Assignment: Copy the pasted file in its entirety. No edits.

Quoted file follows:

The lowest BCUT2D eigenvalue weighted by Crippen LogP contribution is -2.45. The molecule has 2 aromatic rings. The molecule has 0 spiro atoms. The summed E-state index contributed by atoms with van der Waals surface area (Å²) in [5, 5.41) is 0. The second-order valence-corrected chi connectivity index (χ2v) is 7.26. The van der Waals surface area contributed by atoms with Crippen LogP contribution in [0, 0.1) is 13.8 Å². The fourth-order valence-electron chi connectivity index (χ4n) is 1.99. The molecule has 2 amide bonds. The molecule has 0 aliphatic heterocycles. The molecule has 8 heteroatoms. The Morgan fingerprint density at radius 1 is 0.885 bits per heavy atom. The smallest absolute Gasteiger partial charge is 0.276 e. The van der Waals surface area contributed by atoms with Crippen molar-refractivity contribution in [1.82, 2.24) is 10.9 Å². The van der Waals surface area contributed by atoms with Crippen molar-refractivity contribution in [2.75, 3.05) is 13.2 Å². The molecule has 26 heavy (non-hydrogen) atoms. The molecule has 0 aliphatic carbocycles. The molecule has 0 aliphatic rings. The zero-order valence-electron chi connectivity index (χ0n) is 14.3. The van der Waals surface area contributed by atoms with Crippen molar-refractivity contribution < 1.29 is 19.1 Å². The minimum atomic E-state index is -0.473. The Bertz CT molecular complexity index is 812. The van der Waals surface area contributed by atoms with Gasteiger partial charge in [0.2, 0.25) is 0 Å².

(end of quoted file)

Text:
The lowest BCUT2D eigenvalue weighted by Crippen LogP contribution is -2.45. The molecule has 2 aromatic rings. The molecule has 0 spiro atoms. The summed E-state index contributed by atoms with van der Waals surface area (Å²) in [5, 5.41) is 0. The second-order valence-corrected chi connectivity index (χ2v) is 7.26. The van der Waals surface area contributed by atoms with Crippen LogP contribution in [0, 0.1) is 13.8 Å². The fourth-order valence-electron chi connectivity index (χ4n) is 1.99. The molecule has 2 amide bonds. The molecule has 0 aliphatic heterocycles. The molecule has 8 heteroatoms. The Morgan fingerprint density at radius 1 is 0.885 bits per heavy atom. The smallest absolute Gasteiger partial charge is 0.276 e. The van der Waals surface area contributed by atoms with Crippen molar-refractivity contribution in [1.82, 2.24) is 10.9 Å². The van der Waals surface area contributed by atoms with Crippen molar-refractivity contribution in [2.75, 3.05) is 13.2 Å². The molecule has 26 heavy (non-hydrogen) atoms. The molecule has 0 aliphatic carbocycles. The molecule has 0 aliphatic rings. The zero-order valence-electron chi connectivity index (χ0n) is 14.3. The van der Waals surface area contributed by atoms with Crippen molar-refractivity contribution < 1.29 is 19.1 Å². The minimum atomic E-state index is -0.473. The Bertz CT molecular complexity index is 812. The van der Waals surface area contributed by atoms with Gasteiger partial charge in [0.2, 0.25) is 0 Å².